In my first Car-Free Challenge post, I focused on my experiences learning to use MATA. While I’ve continued to use MATA and have had several fun MATA misadventures (including walking home in that rainstorm earlier this week), I want to use this post to focus on my preferred means of car-free transportation: my bicycle. I want to talk about how I came to think of my bike as the best way of getting around town.
I was a very reluctant convert to cycling. In college, I had the misfortune of living with my older brother at a time when he was going through a very serious mountain biking phase. Several times a week, he would drag me out of bed at 5:00 am and demand that I go with him to bike the trails at Shelby Farms. We’d throw our bikes in the back of his truck before sunrise and drive out to the park, where we’d bike until the trails ran out. Then sometimes we’d forge our own trails, making our way through shrubs and snakes and muddy creeks along the banks of the Wolf River. We wouldn’t stop until my brother decided he was ready to go home.
Eventually, he figured out a way to mount a GPS to the handlebars of his bike and began tracking our progress through the wildernesses of Shelby County. After each ride, I was shocked to see how far we’d travelled that morning – sometimes 15, 20, or 25 miles – well out past Memphis’ eastern suburbs. And all before breakfast.
Looking at maps of our rides through rural Shelby County, I began to think about just how easy it would be to bike around the city of Memphis. Compared to 25 miles of mud and thorns, what’s 3 or 4 miles on paved roads to get to and from school?
As it turns out, biking on Memphis streets in 2007 was much more intimidating than any kind of mountain biking. I am much more afraid of cars than I am of cottonmouths, and I was very, very hesitant to trust my life to our notoriously reckless (not to be confused with “wreck-less”) Memphis drivers. After several tentative rides around town, I decided that maybe bike commuting wasn’t for me.
However, in the summer of 2011 I had the amazing opportunity to join a group a friends for part of a cross-country tour of the United States. That May, they had gathered at the Pacific Ocean in Oregon and begun biking east across the country to raise awareness about poverty and raise funds for a Christian Brothers volunteer program. I met them in August and followed alongside as they finished their adventure, riding 80 miles a day on a friend’s borrow bicycle. By the end of two weeks, I had ridden nearly 1000 miles from Chicago to the Jersey Shore.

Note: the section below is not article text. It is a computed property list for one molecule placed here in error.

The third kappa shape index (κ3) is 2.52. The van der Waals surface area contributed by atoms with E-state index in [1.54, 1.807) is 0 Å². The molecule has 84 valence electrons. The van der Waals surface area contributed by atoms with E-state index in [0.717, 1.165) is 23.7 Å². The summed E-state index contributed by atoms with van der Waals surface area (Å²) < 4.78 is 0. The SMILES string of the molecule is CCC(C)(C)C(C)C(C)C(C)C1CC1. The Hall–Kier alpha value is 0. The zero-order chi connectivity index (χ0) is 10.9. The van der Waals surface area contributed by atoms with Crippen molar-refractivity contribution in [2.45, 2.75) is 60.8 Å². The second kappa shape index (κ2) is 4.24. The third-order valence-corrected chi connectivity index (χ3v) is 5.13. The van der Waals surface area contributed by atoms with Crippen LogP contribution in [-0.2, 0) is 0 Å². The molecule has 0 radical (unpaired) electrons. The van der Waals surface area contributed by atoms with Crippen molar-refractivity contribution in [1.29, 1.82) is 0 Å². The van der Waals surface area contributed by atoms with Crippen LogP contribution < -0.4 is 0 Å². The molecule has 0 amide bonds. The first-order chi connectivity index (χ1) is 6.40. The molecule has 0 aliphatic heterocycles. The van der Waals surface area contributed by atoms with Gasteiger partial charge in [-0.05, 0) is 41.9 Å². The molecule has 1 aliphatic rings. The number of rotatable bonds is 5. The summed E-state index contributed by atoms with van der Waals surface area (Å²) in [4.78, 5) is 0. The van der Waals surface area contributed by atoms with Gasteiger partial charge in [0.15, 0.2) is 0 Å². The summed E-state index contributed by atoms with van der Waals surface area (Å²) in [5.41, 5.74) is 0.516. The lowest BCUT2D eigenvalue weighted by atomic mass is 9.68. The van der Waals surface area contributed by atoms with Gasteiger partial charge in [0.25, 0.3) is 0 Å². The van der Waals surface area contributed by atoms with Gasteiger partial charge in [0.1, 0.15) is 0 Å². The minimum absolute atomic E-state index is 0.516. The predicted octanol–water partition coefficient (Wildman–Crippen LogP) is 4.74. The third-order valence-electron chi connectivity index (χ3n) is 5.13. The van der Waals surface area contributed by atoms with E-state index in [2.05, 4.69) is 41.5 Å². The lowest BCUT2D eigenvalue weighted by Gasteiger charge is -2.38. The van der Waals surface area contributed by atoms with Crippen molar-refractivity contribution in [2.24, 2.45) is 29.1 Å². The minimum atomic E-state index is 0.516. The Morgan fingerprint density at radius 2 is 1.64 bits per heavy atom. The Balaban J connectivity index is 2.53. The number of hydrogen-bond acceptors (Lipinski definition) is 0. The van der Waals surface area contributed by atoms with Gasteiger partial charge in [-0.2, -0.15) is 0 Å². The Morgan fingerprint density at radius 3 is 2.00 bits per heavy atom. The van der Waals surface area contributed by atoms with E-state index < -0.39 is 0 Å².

That trip helped me to become a more confident cyclist. We rode in all kinds of weather and traffic conditions – from 100 degree heat on backcountry roads in Indiana to rainstorms on hilly highways in Ohio to one particularly memorable (and crazy) ride on the shoulder of an interstate in Pennsylvania. We climbed up and sped down the Appalachian Mountains, and biked the busiest streets of major cities like Pittsburg and Philadelphia.
Most importantly, that trip helped me realized just how efficient the bicycle could be as a mode of transportation. Watching our route unfold on a map of the United States, it was surreal to see that I had crossed the entire state of Indiana by bike. And then Ohio. And then Pennsylvania and New Jersey. If my spindly legs and a friend’s bicycle could get me across a third of the United States, there was no reason why I shouldn’t be able to use a bike to get around the city of Memphis.
Thankfully, when I returned to Memphis in 2012, the city had been transformed. In the two years I had been away, Memphis had painted nearly 50 miles of dedicated bike lanes and had witnessed the opening of the Shelby Farms Greenline and parts of the Wolf River and Germantown Greenways. Within a few weeks of starting graduate school, my route to the U of M was almost entirely bike-laned. Soon, I realized that it was actually faster to bike to class than drive my truck.
And I think that’s an important point. Biking is much faster and more efficient than many people realize. I’m not particularly athletic, and I’m a really, really slow cyclist. But bicycles are amazing machines. When I first started biking, I would have never imagined that it was possible to bike from Shelby Farms out past the city’s outer suburbs (All before breakfast, I might add.) I definitely didn’t think that I would eventually be able to bike across 4 states. And I would never have thought that my junker bike would enable me to get around this city as easily and quickly as it does.
If you’ve ever thought about leaving the car at home and taking a bike instead, I’d encourage you to try it. Hopefully you’ll be as surprised as I was, and you’ll enjoy all the benefits our new, more bike-friendly Memphis has to offer.